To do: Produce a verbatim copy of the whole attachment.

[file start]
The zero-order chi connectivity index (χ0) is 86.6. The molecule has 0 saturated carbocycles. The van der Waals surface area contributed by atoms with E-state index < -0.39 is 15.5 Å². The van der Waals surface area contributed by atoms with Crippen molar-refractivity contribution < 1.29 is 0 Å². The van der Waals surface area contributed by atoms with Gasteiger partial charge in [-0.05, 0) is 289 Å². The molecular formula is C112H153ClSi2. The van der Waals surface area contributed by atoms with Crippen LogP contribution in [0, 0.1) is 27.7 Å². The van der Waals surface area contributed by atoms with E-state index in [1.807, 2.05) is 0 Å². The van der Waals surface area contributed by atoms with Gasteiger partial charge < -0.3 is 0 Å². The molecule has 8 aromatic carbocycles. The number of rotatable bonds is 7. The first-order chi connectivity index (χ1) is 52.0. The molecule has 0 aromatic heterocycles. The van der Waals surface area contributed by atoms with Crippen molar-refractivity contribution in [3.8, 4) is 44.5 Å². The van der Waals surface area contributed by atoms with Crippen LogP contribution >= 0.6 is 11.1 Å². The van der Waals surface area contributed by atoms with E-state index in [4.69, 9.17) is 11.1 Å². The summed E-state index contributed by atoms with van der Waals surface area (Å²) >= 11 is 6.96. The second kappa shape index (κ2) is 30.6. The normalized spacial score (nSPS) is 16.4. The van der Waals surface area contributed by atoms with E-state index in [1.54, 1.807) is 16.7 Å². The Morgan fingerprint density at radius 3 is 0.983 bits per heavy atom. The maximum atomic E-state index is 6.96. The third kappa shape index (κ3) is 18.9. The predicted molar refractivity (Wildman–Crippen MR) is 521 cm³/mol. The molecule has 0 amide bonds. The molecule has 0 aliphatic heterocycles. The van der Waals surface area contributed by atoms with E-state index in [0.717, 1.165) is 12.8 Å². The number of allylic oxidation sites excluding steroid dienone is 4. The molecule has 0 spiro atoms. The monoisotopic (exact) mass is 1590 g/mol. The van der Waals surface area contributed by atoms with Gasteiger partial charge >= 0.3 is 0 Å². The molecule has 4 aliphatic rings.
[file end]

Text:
The zero-order chi connectivity index (χ0) is 86.6. The molecule has 0 saturated carbocycles. The van der Waals surface area contributed by atoms with E-state index < -0.39 is 15.5 Å². The van der Waals surface area contributed by atoms with Crippen molar-refractivity contribution < 1.29 is 0 Å². The van der Waals surface area contributed by atoms with Gasteiger partial charge in [-0.05, 0) is 289 Å². The molecular formula is C112H153ClSi2. The van der Waals surface area contributed by atoms with Crippen LogP contribution in [0, 0.1) is 27.7 Å². The van der Waals surface area contributed by atoms with E-state index in [1.807, 2.05) is 0 Å². The van der Waals surface area contributed by atoms with Gasteiger partial charge < -0.3 is 0 Å². The molecule has 8 aromatic carbocycles. The number of rotatable bonds is 7. The first-order chi connectivity index (χ1) is 52.0. The molecule has 0 aromatic heterocycles. The van der Waals surface area contributed by atoms with Crippen molar-refractivity contribution in [3.8, 4) is 44.5 Å². The van der Waals surface area contributed by atoms with Crippen LogP contribution >= 0.6 is 11.1 Å². The van der Waals surface area contributed by atoms with E-state index in [4.69, 9.17) is 11.1 Å². The summed E-state index contributed by atoms with van der Waals surface area (Å²) >= 11 is 6.96. The second kappa shape index (κ2) is 30.6. The normalized spacial score (nSPS) is 16.4. The van der Waals surface area contributed by atoms with E-state index in [1.54, 1.807) is 16.7 Å². The Morgan fingerprint density at radius 3 is 0.983 bits per heavy atom. The maximum atomic E-state index is 6.96. The third kappa shape index (κ3) is 18.9. The predicted molar refractivity (Wildman–Crippen MR) is 521 cm³/mol. The molecule has 0 amide bonds. The molecule has 0 aliphatic heterocycles. The van der Waals surface area contributed by atoms with E-state index in [0.717, 1.165) is 12.8 Å². The number of allylic oxidation sites excluding steroid dienone is 4. The molecule has 0 spiro atoms. The monoisotopic (exact) mass is 1590 g/mol. The van der Waals surface area contributed by atoms with Gasteiger partial charge >= 0.3 is 0 Å². The molecule has 4 aliphatic rings.